A monthly feature on an artist currently in the public eye
By Kathryn Smith (November, 1999)
For this self proclaimed "working-class bushie artist", the first two years of art school were living hell - until he read an article in Frieze magazine featuring the work of Kendell Geers, Stephen Hobbs and Wayne Barker. Feeling a true kinship with Geers' aesthetic terrorism, and recognising the work to be part of his life experience to a point where he felt he 'owned' the work mentioned in the piece, it became Rhode's desire to be Shakespeare's "pregnant enemy". Rhode believes art has a definite practical function and educational potential, which is partly the reason why he gives his art what he calls "real life form". He aspires to be entertaining and for his audience to be judgmental. Self-deprecating and very self-aware, Rhode has invented a word and life philosophy that he believes should be consciously applied at least once a day:
" I have been working extensively with video and performance art by alluding to formalism while actually engaging with very gritty and personal subject matter. I am as serious about my subject - a personal experience of rough Johannesburg neighbourhoods and its criminal subculture - as I am about making art. These experiences have inspired me to commit myself to the processes required in the making of contemporary art. My sculptural pieces have involved the construction of barcoding as a form of colloquial or encoded subcultural language. My interactive pieces can be seen as an attempt to foreground the way objects functions as signs before people see them as material things."
As the only Johannesburg artist invited to 'Softserve', a multi media event at the SA National Gallery in Cape Town, Rhode is currently busy with his performance. Called 'Radio Rahim', it takes its title from a character, Rahim, in Spike Lee's "Do the Right Thing" , whose ubiquitous ghetto-blaster blares Public Enemy's 'Fight the Power'. Without giving the game away, the piece is based on the unavoidable infiltration of media technology into our lives. In the performance, Rhode plans to insert himself into an entire 'drawing field', extending his desire to become one with his drawing.
He is also producing a short film called Persona non Grata, as part of a film course at the University of the Witwatersrand, and he is a development coach for an U13 cricket team in Westbury.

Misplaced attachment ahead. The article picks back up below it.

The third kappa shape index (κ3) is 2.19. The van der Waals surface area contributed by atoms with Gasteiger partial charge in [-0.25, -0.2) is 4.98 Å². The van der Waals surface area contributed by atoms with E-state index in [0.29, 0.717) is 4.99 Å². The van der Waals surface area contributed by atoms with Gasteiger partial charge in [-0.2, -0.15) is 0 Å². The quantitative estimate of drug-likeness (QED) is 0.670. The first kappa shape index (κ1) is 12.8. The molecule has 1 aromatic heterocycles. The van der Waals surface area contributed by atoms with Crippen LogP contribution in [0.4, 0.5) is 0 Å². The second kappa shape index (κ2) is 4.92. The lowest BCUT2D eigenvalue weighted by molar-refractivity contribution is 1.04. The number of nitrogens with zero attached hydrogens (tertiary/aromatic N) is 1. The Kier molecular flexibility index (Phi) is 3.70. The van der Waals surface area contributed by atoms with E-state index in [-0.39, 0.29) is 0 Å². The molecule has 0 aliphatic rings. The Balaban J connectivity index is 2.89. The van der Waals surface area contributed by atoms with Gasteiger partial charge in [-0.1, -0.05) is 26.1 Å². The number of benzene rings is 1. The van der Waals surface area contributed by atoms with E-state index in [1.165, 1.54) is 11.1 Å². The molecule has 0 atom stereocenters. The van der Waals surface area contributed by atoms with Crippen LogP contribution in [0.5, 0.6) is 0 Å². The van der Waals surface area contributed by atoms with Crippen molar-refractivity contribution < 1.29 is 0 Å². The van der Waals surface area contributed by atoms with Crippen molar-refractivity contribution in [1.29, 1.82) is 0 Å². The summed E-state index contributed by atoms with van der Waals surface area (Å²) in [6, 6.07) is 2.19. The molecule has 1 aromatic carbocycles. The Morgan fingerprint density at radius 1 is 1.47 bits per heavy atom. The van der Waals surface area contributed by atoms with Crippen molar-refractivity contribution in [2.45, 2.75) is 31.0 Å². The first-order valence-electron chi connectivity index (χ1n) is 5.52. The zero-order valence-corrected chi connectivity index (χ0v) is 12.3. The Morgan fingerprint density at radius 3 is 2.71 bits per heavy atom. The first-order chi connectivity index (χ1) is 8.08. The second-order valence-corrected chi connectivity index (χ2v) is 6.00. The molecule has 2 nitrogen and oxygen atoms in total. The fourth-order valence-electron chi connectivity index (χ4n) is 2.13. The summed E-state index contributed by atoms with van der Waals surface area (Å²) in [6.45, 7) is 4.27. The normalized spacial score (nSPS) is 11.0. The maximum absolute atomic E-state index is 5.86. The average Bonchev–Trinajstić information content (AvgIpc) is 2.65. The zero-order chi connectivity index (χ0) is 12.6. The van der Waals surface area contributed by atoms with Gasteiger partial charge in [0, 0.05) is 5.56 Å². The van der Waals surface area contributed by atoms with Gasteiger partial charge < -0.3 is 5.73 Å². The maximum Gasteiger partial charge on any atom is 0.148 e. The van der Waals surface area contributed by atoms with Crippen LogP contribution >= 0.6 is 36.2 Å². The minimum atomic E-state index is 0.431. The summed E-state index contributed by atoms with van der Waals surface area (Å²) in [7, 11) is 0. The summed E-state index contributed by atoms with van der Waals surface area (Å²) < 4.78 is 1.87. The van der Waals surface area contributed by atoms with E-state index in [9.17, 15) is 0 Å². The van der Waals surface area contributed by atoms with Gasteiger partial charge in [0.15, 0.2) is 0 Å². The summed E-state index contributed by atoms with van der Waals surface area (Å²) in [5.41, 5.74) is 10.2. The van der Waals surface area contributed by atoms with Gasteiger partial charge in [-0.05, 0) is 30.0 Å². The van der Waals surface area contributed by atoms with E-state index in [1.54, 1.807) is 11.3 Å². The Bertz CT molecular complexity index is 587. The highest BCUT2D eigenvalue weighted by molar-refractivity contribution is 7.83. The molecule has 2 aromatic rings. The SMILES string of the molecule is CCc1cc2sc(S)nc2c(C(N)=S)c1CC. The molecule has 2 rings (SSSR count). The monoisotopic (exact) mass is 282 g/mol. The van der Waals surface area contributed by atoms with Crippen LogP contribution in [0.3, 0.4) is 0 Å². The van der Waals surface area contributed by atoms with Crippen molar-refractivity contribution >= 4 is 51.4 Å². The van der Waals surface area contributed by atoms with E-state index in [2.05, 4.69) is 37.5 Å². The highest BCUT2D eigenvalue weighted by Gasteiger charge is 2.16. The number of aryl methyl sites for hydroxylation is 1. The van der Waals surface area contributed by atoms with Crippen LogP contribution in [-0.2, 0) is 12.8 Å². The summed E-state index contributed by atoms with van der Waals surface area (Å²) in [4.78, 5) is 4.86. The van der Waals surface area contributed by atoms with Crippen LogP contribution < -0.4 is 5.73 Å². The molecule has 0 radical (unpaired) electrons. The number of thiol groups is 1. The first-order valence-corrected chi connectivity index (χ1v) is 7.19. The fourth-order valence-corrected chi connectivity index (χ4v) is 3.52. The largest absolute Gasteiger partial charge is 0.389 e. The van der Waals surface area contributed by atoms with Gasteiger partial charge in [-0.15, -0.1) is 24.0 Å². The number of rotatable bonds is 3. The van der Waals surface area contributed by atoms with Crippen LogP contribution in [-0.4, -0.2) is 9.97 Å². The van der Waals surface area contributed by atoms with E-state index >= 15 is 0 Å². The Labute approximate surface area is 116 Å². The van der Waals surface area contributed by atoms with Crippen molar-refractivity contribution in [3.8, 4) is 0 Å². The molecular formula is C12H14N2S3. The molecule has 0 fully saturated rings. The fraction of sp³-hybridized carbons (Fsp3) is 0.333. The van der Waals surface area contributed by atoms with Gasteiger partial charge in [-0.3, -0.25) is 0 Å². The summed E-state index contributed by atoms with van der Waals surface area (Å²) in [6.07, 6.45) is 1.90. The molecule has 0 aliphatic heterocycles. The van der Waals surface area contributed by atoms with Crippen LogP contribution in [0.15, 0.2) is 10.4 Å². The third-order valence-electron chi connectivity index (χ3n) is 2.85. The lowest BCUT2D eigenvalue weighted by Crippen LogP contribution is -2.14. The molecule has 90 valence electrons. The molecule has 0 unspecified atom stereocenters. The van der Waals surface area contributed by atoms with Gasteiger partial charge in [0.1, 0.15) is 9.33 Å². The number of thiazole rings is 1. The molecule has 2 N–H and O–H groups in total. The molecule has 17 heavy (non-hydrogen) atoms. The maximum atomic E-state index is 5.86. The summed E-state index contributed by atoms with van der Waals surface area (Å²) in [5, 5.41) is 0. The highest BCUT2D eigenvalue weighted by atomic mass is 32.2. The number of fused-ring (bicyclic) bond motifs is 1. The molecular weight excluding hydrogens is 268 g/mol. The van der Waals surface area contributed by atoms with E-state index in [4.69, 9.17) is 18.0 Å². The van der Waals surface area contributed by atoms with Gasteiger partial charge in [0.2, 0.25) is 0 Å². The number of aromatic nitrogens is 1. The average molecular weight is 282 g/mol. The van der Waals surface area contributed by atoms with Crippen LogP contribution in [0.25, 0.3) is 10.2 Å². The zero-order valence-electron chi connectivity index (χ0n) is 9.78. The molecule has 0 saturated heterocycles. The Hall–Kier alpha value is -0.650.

Rhode featured prominently in a number of shows at the Rembrandt van Rijn Gallery earlier this year. All of his contributions involved his acclaimed performance work, placing himself in the literal and figurative 'foreground' and everything else in the 'background'. In this way, he is able to present us with a version of reality, only to turn it on its head minutes later. In 'Personal Concerns' he gave us Leak, drawing a urinal on the gallery wall, pissing 'into' it, and leaving the gallery. Drawing on the male tendency to mark territory, the artist sees this as a symptom of artworld behaviour, with a nod and a wink to Marcel Duchamp. Theft, performed for 'Truth Veils: The Inner City' involved him drawing a CitiGolf on the gallery wall (the easiest car to steal apparently) and trying to break into it with half a tennis ball and a coathanger. These attempts having failed, he threw a rock 'through' the window.
Bicycle was given impetus by a high school intiation ritual in which older students drew a bicycle on the wall of the cloakroom and instructed a younger student to '"Ry die fokken bike!" Rhode did the same, except it was him attempting to 'ride' his drawing. According to Rhode, having no bike as a child was sign of a dysfunctional family and not being 'one of the guys'. When his family moved to Johannesburg, his bike was left behind and now serves as an iconic image of this 'outsider' status.
His first video, Coffee Cup is an elegant and sophisticated piece, featuring an aerial shot of a cup of coffee that changes colour from pale beige to black. Rhode adopts this as a sign of racial preference that has been used by both Malcolm X and our own Thabo Mbeki, who went one step further and spoke of the 'cappucino' of cultural diversity: white froth on top and dark coffee beneath.
Rhode is currently doing research for a book on local graffiti art, tentatively titled Against the Wall. He is interested in the humble yet powerful expression of territory, pride and respect that the graffiti subculture carries with it. Unlike the flashy, stylized graffiti work that has evolved more into mural art, the 'unglamorous' and 'gloomy' graffiti that adorns walls in his neighbourhood is 'authentic' in its lack of artistic skill or style.
On New Years Eve, Rhode will be one of the Johannesburg artists taking part in global fax art project, 'Wrapping the World'. In each time zone, artists will be stationed ready to draw when the fax comes through from the previous zone. The paper will then be fed back into the machine to reach the next zone, effectively 'wrapping' the world in one really long drawing.